Billing statements filed with the court in Manhattan this month show that Morrison & Foerster is seeking more than $15.2 million in fees and expenses for its work in the case as lead bankruptcy counsel to ResCap from May 14 through August 31.
Conflicts counsel at Curtis is seeking $499,642 in fees and expenses during that same time period, while Morrison & Cohen has billed $329,874 for its work representing ResCap’s directors.
Columbus-based Carpenter Lipps & Leland filed papers with the court on October 19 seeking nearly $1.3 million for its work as special litigation counsel to ResCap through August 31. Bradley Arant Boult Cummings, which is serving as special litigation and compliance counsel to the debtor, is seeking nearly $4.4 million for its work during that time frame.
Dorsey & Whitney, which is serving as special securitization and investigatory counsel to the debtor, is seeking $417,294 for its services through August 31, with Orrick, Herrington & Sutcliffe requesting another $734,035 for its work during that period as special securitization transactional and litigation counsel.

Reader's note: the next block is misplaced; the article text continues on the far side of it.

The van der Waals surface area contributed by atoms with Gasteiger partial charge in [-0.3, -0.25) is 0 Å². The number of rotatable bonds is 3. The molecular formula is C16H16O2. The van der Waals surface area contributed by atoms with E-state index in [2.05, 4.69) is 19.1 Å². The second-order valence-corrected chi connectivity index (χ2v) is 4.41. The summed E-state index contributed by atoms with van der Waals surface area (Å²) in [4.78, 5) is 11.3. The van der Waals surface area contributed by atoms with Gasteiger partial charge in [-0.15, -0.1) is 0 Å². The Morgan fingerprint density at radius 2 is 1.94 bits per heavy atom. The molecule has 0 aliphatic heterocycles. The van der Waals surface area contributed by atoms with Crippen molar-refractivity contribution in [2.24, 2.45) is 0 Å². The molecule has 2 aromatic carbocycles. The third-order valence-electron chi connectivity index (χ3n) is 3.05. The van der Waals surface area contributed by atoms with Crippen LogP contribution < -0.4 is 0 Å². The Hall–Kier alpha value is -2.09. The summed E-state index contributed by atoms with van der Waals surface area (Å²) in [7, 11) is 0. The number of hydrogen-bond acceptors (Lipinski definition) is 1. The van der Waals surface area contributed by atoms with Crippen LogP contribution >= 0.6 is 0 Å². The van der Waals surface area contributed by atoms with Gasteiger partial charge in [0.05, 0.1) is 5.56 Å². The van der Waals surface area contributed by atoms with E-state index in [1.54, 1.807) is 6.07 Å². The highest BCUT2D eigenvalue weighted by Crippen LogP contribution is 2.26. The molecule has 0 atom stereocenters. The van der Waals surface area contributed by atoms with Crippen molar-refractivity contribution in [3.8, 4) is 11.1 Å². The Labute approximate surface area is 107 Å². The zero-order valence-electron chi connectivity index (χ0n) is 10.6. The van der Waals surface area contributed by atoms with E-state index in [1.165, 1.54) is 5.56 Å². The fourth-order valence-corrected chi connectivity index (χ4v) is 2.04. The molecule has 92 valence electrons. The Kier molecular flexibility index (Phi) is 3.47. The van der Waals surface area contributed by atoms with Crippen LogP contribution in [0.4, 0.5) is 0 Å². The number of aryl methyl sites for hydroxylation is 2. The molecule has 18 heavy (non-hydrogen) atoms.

Also seeking fees for work done on behalf of ResCap through August 31 are special California litigation counsel Severson & Werson ($1.4 million), special counsel Locke Lord ($263,807), Troutman Sanders ($222,225), and Reed Smith ($67,306).
Former bankruptcy judge Arthur Gonzalez, who handled the Enron and Chrysler bankruptcies before retiring last year, was named in July as an examiner in the ResCap case. Court records show that he’s billed $86,138 for his work from July 3 through August 31.
Chadbourne & Parke, which is serving as counsel to Gonzalez, has billed more than $3.4 million for its services through the same time frame. Kramer Levin Naftalis & Frankel is serving as counsel to an official committee of unsecured creditors and has billed the bankrupt estate nearly $11 million for its efforts in the case through August 31.
Below are some of the latest notable corporate bankruptcy filings of note and their counsel of record. As usual, hourly billing rates for attorneys are in parentheses, when available.
Bakers Footwear Group
St. Louis-based shoe retailer Bakers Footwear Group filed for bankruptcy in its home city earlier this month, listing $41.9 million in assets against debts of $59.5 million. The company, which has 215 stores in 35 states, announced it would close as many as 25 of those stores, while selling the leases on roughly 50 more to the Montreal-based Aldo Group for $6.3 million.